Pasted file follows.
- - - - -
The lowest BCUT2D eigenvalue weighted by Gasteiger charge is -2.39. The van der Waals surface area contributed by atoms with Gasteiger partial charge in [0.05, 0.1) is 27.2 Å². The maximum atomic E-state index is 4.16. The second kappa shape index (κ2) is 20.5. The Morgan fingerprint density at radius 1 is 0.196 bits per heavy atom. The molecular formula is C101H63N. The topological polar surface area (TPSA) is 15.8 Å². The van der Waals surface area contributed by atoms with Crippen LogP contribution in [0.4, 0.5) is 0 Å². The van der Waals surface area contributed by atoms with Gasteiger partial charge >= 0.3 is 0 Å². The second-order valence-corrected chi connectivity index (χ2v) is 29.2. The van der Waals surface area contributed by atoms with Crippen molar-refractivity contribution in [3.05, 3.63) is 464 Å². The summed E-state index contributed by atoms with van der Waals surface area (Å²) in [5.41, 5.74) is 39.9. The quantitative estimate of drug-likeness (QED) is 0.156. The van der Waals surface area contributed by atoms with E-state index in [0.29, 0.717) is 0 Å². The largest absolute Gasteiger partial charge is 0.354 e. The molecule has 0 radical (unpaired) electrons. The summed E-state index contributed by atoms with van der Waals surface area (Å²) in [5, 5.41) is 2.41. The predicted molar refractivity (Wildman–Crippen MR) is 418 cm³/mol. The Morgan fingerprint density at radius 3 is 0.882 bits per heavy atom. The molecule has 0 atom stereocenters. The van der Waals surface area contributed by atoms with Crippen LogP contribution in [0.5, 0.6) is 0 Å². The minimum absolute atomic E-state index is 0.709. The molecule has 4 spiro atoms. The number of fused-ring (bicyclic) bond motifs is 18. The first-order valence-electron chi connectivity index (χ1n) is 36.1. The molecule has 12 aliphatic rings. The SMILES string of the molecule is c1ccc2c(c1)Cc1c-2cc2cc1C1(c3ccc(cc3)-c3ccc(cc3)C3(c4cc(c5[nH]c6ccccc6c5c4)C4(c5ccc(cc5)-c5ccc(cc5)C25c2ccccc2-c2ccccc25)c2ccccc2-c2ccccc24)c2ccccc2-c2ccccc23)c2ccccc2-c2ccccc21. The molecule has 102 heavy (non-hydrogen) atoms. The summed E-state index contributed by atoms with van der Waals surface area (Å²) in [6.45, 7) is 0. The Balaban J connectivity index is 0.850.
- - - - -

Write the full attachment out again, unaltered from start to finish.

The lowest BCUT2D eigenvalue weighted by Gasteiger charge is -2.39. The van der Waals surface area contributed by atoms with Gasteiger partial charge in [0.05, 0.1) is 27.2 Å². The maximum atomic E-state index is 4.16. The second kappa shape index (κ2) is 20.5. The Morgan fingerprint density at radius 1 is 0.196 bits per heavy atom. The molecular formula is C101H63N. The topological polar surface area (TPSA) is 15.8 Å². The van der Waals surface area contributed by atoms with Crippen LogP contribution in [0.4, 0.5) is 0 Å². The van der Waals surface area contributed by atoms with Gasteiger partial charge >= 0.3 is 0 Å². The second-order valence-corrected chi connectivity index (χ2v) is 29.2. The van der Waals surface area contributed by atoms with Crippen molar-refractivity contribution in [3.05, 3.63) is 464 Å². The summed E-state index contributed by atoms with van der Waals surface area (Å²) in [5.41, 5.74) is 39.9. The quantitative estimate of drug-likeness (QED) is 0.156. The van der Waals surface area contributed by atoms with E-state index in [0.29, 0.717) is 0 Å². The largest absolute Gasteiger partial charge is 0.354 e. The molecule has 0 radical (unpaired) electrons. The summed E-state index contributed by atoms with van der Waals surface area (Å²) in [5, 5.41) is 2.41. The predicted molar refractivity (Wildman–Crippen MR) is 418 cm³/mol. The Morgan fingerprint density at radius 3 is 0.882 bits per heavy atom. The molecule has 0 atom stereocenters. The van der Waals surface area contributed by atoms with Crippen LogP contribution in [0.5, 0.6) is 0 Å². The minimum absolute atomic E-state index is 0.709. The molecule has 4 spiro atoms. The number of fused-ring (bicyclic) bond motifs is 18. The first-order valence-electron chi connectivity index (χ1n) is 36.1. The molecule has 12 aliphatic rings. The SMILES string of the molecule is c1ccc2c(c1)Cc1c-2cc2cc1C1(c3ccc(cc3)-c3ccc(cc3)C3(c4cc(c5[nH]c6ccccc6c5c4)C4(c5ccc(cc5)-c5ccc(cc5)C25c2ccccc2-c2ccccc25)c2ccccc2-c2ccccc24)c2ccccc2-c2ccccc23)c2ccccc2-c2ccccc21. The molecule has 102 heavy (non-hydrogen) atoms. The summed E-state index contributed by atoms with van der Waals surface area (Å²) in [6.45, 7) is 0. The Balaban J connectivity index is 0.850.